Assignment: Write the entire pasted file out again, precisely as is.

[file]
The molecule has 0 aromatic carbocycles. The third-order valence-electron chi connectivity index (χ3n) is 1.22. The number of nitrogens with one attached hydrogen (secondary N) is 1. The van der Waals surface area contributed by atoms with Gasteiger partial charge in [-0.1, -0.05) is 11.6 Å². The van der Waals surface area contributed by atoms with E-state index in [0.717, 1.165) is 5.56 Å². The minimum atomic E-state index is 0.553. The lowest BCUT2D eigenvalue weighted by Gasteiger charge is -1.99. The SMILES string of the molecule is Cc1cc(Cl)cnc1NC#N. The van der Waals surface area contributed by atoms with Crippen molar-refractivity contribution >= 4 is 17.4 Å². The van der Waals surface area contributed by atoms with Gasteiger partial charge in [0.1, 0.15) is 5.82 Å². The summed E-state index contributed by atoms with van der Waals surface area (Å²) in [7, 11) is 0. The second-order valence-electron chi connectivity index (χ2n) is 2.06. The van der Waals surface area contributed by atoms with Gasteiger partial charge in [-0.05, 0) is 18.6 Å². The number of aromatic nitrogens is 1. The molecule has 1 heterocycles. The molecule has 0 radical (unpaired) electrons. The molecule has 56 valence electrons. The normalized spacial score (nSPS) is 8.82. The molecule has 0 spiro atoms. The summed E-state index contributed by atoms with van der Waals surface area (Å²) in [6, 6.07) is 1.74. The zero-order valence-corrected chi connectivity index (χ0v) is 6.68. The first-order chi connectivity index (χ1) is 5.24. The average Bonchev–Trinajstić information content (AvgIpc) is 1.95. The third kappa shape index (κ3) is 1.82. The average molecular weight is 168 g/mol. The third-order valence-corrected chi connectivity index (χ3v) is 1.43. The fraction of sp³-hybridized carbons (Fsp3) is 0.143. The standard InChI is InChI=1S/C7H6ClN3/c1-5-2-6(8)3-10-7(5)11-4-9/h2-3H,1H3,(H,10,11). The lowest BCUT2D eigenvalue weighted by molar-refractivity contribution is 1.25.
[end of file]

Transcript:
The molecule has 0 aromatic carbocycles. The third-order valence-electron chi connectivity index (χ3n) is 1.22. The number of nitrogens with one attached hydrogen (secondary N) is 1. The van der Waals surface area contributed by atoms with Gasteiger partial charge in [-0.1, -0.05) is 11.6 Å². The van der Waals surface area contributed by atoms with E-state index in [0.717, 1.165) is 5.56 Å². The minimum atomic E-state index is 0.553. The lowest BCUT2D eigenvalue weighted by Gasteiger charge is -1.99. The SMILES string of the molecule is Cc1cc(Cl)cnc1NC#N. The van der Waals surface area contributed by atoms with Crippen molar-refractivity contribution >= 4 is 17.4 Å². The van der Waals surface area contributed by atoms with Gasteiger partial charge in [0.1, 0.15) is 5.82 Å². The summed E-state index contributed by atoms with van der Waals surface area (Å²) in [7, 11) is 0. The second-order valence-electron chi connectivity index (χ2n) is 2.06. The van der Waals surface area contributed by atoms with Gasteiger partial charge in [-0.05, 0) is 18.6 Å². The number of aromatic nitrogens is 1. The molecule has 1 heterocycles. The molecule has 0 radical (unpaired) electrons. The molecule has 56 valence electrons. The normalized spacial score (nSPS) is 8.82. The molecule has 0 spiro atoms. The summed E-state index contributed by atoms with van der Waals surface area (Å²) in [6, 6.07) is 1.74. The zero-order valence-corrected chi connectivity index (χ0v) is 6.68. The first-order chi connectivity index (χ1) is 5.24. The average Bonchev–Trinajstić information content (AvgIpc) is 1.95. The third kappa shape index (κ3) is 1.82. The average molecular weight is 168 g/mol. The third-order valence-corrected chi connectivity index (χ3v) is 1.43. The fraction of sp³-hybridized carbons (Fsp3) is 0.143. The standard InChI is InChI=1S/C7H6ClN3/c1-5-2-6(8)3-10-7(5)11-4-9/h2-3H,1H3,(H,10,11). The lowest BCUT2D eigenvalue weighted by molar-refractivity contribution is 1.25.